Following exploding genres as they do so is one of the rare pleasures in life. It’s like storm-chasing; you come very close to the limit of something grand and exhilarating, all the while risking going to close and being swept up in the turbulent eddies. Of course, with music, the dangers aren’t quite so life threatening. However, that’s not to say they aren’t without risk at all; the fields of music journalism are littered with FOMO, anxiety and the bias that comes with jumping too deep into a building narrative. One such narrative, one which we have danced with repeatedly at least, is progressive stoner. In the past few years, the groove filled, fuzz soaked, odd metered weather systems of progressive stoner have been constantly barraged with the winds of innovation and creation. Now, it is time to roll down the window and turn our face towards the sea, as an especially refreshing breeze blows from it and onto our faces.
Opium Eater‘s Ennui, streaming below in full, is a pleasure to those who prefer their stoner and doom mixed with as much variety as possible. Instead of turning to post metal influences, as is so common these days, Opium Eater instead blend their more spaced out passages with post-hardcore. Don’t get me wrong, the post metal influences are certainly present on this album but they’re not the sole source of outside influence. This proliferation of influences mostly takes the form of the harsh vocals, drawn out and high pitched screams, a quite welcome and unexpected addition to the base formula. Check out the second track, “The Effect of a Tragedy On Its Spectators” (a title perhaps too chillingly relevant to our newstream right now). It begins with a pretty standard, if incredibly well executed, desert rock/stoner intro passage; the bass speaks deep and true, the rolling drums lend their pace to the fuzzy guitars and everything is in order. But once the vocals hit, the beast shows its true colors, and the pain and rage beneath the music are broadcast out in the world.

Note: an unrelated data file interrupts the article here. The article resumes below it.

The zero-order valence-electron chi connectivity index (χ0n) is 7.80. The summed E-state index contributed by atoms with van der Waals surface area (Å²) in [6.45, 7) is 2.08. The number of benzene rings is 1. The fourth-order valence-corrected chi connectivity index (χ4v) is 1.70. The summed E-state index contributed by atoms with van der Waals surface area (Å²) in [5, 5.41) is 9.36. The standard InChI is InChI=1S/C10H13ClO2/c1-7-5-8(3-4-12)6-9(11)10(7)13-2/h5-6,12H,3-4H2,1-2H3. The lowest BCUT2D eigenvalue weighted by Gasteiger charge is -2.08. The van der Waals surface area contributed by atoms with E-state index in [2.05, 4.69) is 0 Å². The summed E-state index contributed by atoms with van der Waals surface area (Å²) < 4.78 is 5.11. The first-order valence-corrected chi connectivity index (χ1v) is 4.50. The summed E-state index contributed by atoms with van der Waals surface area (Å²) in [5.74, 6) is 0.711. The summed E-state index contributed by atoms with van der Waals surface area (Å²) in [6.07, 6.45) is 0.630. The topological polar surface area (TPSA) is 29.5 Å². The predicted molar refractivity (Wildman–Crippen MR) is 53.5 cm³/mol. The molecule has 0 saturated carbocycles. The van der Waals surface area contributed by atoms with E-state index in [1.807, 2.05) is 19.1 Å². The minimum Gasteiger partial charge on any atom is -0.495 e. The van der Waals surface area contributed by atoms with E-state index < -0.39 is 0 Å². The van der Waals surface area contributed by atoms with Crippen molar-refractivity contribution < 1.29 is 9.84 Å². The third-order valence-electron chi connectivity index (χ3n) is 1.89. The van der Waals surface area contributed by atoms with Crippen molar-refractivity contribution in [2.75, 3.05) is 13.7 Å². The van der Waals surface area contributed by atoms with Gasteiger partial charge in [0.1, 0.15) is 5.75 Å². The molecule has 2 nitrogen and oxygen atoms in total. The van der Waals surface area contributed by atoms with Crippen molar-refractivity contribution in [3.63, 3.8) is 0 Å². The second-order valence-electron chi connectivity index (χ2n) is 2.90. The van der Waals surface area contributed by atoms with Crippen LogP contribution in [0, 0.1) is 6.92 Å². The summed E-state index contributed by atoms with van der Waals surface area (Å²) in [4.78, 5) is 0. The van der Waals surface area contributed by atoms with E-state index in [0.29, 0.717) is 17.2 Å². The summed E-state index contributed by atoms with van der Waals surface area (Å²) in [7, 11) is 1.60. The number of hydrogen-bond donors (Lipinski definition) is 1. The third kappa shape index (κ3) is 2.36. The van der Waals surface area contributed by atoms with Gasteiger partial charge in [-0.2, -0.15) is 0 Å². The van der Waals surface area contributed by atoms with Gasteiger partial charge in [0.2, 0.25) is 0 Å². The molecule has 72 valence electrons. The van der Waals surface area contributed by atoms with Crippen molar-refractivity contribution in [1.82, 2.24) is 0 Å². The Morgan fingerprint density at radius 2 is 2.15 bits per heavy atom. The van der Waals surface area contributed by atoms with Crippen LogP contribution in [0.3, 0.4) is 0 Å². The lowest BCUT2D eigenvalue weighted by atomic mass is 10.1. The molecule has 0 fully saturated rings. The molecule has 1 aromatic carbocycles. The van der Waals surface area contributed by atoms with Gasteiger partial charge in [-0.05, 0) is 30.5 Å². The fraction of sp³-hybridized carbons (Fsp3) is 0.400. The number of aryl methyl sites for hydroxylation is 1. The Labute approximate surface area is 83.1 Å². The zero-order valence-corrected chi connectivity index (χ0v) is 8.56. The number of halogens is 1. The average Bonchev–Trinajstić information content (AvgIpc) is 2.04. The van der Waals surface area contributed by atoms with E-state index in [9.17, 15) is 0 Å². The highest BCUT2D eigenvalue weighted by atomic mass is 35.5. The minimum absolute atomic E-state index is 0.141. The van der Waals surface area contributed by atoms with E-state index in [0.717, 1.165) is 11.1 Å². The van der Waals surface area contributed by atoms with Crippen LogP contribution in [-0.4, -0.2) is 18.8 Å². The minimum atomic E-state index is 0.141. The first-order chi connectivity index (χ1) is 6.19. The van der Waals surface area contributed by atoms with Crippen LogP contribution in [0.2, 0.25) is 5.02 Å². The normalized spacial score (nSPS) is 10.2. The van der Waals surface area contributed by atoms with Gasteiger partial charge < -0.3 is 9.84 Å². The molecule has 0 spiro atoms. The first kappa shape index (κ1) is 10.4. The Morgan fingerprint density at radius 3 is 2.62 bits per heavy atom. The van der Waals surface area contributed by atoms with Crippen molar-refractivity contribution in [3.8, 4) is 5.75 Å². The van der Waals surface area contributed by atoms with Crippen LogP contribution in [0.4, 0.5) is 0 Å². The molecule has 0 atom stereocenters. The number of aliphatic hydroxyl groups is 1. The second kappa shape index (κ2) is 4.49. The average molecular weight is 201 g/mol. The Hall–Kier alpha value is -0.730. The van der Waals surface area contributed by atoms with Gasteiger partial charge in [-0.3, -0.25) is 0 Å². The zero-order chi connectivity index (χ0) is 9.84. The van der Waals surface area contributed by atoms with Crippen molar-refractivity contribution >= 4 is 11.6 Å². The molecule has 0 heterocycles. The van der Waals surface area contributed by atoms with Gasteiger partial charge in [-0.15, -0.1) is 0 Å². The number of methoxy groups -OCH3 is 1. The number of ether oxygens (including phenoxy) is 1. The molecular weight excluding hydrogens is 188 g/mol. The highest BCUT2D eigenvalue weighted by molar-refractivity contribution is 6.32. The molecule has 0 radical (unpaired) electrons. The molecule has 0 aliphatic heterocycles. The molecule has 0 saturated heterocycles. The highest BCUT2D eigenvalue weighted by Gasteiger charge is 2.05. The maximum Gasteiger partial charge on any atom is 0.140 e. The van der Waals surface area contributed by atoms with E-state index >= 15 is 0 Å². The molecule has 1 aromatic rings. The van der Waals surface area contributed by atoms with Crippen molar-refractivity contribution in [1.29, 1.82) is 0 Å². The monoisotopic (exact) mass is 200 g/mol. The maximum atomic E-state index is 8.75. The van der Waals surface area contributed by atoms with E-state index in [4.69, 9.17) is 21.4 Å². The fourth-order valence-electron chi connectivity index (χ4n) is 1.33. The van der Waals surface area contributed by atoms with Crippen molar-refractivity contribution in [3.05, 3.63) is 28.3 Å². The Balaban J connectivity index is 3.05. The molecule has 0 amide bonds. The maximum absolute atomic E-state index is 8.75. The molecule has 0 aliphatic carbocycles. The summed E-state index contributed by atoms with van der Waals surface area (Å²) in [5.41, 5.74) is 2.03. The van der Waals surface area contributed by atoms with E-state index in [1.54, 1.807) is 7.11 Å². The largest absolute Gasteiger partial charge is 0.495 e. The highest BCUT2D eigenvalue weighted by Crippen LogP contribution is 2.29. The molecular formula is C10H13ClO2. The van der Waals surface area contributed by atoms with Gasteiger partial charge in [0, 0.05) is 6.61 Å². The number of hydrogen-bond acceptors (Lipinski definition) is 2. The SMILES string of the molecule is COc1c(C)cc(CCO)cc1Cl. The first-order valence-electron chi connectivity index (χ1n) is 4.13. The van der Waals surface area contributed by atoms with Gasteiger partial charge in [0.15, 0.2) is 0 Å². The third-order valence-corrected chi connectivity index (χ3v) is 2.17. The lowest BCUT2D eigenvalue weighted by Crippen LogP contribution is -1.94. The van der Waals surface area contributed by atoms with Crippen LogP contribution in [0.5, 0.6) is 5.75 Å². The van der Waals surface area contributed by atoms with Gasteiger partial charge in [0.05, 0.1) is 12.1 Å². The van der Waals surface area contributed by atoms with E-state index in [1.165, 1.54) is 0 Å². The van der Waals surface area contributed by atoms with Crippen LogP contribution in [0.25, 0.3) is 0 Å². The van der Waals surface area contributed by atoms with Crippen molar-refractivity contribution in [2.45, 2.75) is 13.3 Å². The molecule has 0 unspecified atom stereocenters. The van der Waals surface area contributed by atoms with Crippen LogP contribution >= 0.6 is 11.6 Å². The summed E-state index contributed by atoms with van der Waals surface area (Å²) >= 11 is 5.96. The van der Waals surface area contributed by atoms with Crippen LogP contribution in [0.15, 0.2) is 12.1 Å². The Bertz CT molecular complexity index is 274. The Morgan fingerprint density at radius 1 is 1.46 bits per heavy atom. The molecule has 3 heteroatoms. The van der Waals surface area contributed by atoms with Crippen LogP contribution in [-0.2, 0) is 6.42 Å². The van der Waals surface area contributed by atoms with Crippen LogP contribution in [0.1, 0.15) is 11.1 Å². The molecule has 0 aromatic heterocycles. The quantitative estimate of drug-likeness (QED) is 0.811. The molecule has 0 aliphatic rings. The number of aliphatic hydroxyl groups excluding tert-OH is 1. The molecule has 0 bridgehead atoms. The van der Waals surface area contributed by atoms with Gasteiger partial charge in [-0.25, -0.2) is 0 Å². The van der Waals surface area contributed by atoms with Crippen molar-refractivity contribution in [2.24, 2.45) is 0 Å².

What follows this more impactful and heavy moment is a return to the progressive stoner roots coupled with the appearance of clean vocals. The return of the heavier elements is also marked by experimentation with meters and the composition structure, adding lots of weird touches to the by now familiar riffs. This beautifully sets the stage for the contrast between the two (actually three) parts of the song and is a good example of what Ennui does so well. It swims without effort between these two forms of expression, quickly melding them into one whole, an album with its own identity and things to say about the genres it occupies.
It’s a true pleasure to listen to it more and more, as the album’s taste and texture form before your eyes, its disparate limbs melding into one. Oh, and of course this is on Art As Catharsis, one of our favorite labels in the world right now. Need I say more? Head on over to the bottom of the post and stream this work of art immediately; don’t forget to pre-order as it comes out on October 12th.